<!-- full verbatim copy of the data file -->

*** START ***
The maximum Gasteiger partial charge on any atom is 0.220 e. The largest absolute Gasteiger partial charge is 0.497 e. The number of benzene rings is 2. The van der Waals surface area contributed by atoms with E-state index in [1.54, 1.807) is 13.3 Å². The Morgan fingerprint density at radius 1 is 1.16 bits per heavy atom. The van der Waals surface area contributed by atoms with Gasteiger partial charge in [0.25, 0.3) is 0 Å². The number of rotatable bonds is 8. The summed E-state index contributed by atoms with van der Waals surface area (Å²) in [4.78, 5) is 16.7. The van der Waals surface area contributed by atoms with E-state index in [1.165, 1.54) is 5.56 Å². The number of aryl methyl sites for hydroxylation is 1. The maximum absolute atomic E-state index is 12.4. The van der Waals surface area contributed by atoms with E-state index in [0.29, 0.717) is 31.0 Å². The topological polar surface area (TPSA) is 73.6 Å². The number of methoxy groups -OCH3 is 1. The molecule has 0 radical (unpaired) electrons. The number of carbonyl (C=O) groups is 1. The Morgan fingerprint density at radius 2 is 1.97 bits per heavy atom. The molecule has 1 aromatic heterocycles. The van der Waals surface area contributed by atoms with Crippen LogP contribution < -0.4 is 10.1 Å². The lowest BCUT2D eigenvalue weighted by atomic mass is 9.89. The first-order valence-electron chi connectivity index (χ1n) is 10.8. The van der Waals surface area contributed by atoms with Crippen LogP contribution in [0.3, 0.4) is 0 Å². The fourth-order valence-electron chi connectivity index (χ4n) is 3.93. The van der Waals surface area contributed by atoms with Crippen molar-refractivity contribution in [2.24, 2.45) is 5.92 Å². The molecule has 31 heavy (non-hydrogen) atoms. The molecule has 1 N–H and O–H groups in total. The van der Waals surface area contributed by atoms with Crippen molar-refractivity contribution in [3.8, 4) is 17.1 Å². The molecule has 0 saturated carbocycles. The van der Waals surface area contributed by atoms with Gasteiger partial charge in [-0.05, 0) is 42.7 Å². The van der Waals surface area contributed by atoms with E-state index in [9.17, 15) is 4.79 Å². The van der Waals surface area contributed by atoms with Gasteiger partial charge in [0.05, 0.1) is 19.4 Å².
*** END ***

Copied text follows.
The maximum Gasteiger partial charge on any atom is 0.220 e. The largest absolute Gasteiger partial charge is 0.497 e. The number of benzene rings is 2. The van der Waals surface area contributed by atoms with E-state index in [1.54, 1.807) is 13.3 Å². The Morgan fingerprint density at radius 1 is 1.16 bits per heavy atom. The van der Waals surface area contributed by atoms with Gasteiger partial charge in [0.25, 0.3) is 0 Å². The number of rotatable bonds is 8. The summed E-state index contributed by atoms with van der Waals surface area (Å²) in [4.78, 5) is 16.7. The van der Waals surface area contributed by atoms with E-state index in [1.165, 1.54) is 5.56 Å². The number of aryl methyl sites for hydroxylation is 1. The maximum absolute atomic E-state index is 12.4. The van der Waals surface area contributed by atoms with E-state index in [0.29, 0.717) is 31.0 Å². The topological polar surface area (TPSA) is 73.6 Å². The number of methoxy groups -OCH3 is 1. The molecule has 0 radical (unpaired) electrons. The number of carbonyl (C=O) groups is 1. The Morgan fingerprint density at radius 2 is 1.97 bits per heavy atom. The molecule has 1 aromatic heterocycles. The van der Waals surface area contributed by atoms with Crippen LogP contribution < -0.4 is 10.1 Å². The lowest BCUT2D eigenvalue weighted by atomic mass is 9.89. The first-order valence-electron chi connectivity index (χ1n) is 10.8. The van der Waals surface area contributed by atoms with Crippen LogP contribution in [0.3, 0.4) is 0 Å². The fourth-order valence-electron chi connectivity index (χ4n) is 3.93. The van der Waals surface area contributed by atoms with Crippen molar-refractivity contribution in [2.24, 2.45) is 5.92 Å². The molecule has 31 heavy (non-hydrogen) atoms. The molecule has 1 N–H and O–H groups in total. The van der Waals surface area contributed by atoms with Crippen molar-refractivity contribution in [3.8, 4) is 17.1 Å². The molecule has 0 saturated carbocycles. The van der Waals surface area contributed by atoms with Gasteiger partial charge in [-0.05, 0) is 42.7 Å². The van der Waals surface area contributed by atoms with E-state index in [9.17, 15) is 4.79 Å². The van der Waals surface area contributed by atoms with Gasteiger partial charge in [0.05, 0.1) is 19.4 Å².